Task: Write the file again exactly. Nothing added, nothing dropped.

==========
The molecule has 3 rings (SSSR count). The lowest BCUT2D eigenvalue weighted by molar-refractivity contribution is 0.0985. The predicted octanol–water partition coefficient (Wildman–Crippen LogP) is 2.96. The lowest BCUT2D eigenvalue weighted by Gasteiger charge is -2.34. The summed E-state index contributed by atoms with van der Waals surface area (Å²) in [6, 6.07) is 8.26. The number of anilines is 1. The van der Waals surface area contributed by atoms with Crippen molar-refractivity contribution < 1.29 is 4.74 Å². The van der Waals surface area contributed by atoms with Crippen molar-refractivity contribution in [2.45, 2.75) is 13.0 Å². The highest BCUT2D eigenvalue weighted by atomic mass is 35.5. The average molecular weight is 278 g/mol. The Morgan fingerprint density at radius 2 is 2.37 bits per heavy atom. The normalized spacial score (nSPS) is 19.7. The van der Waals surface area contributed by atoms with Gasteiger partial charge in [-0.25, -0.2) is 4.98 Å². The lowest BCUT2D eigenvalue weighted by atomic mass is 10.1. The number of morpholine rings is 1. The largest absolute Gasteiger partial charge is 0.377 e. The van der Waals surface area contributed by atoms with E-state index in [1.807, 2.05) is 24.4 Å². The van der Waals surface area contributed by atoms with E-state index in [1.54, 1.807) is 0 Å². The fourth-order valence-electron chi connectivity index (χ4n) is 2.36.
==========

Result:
The molecule has 3 rings (SSSR count). The lowest BCUT2D eigenvalue weighted by molar-refractivity contribution is 0.0985. The predicted octanol–water partition coefficient (Wildman–Crippen LogP) is 2.96. The lowest BCUT2D eigenvalue weighted by Gasteiger charge is -2.34. The summed E-state index contributed by atoms with van der Waals surface area (Å²) in [6, 6.07) is 8.26. The number of anilines is 1. The van der Waals surface area contributed by atoms with Crippen molar-refractivity contribution < 1.29 is 4.74 Å². The van der Waals surface area contributed by atoms with Crippen molar-refractivity contribution in [2.45, 2.75) is 13.0 Å². The highest BCUT2D eigenvalue weighted by atomic mass is 35.5. The average molecular weight is 278 g/mol. The Morgan fingerprint density at radius 2 is 2.37 bits per heavy atom. The normalized spacial score (nSPS) is 19.7. The van der Waals surface area contributed by atoms with Gasteiger partial charge in [-0.25, -0.2) is 4.98 Å². The lowest BCUT2D eigenvalue weighted by atomic mass is 10.1. The number of morpholine rings is 1. The largest absolute Gasteiger partial charge is 0.377 e. The van der Waals surface area contributed by atoms with E-state index in [1.807, 2.05) is 24.4 Å². The van der Waals surface area contributed by atoms with E-state index in [1.54, 1.807) is 0 Å². The fourth-order valence-electron chi connectivity index (χ4n) is 2.36.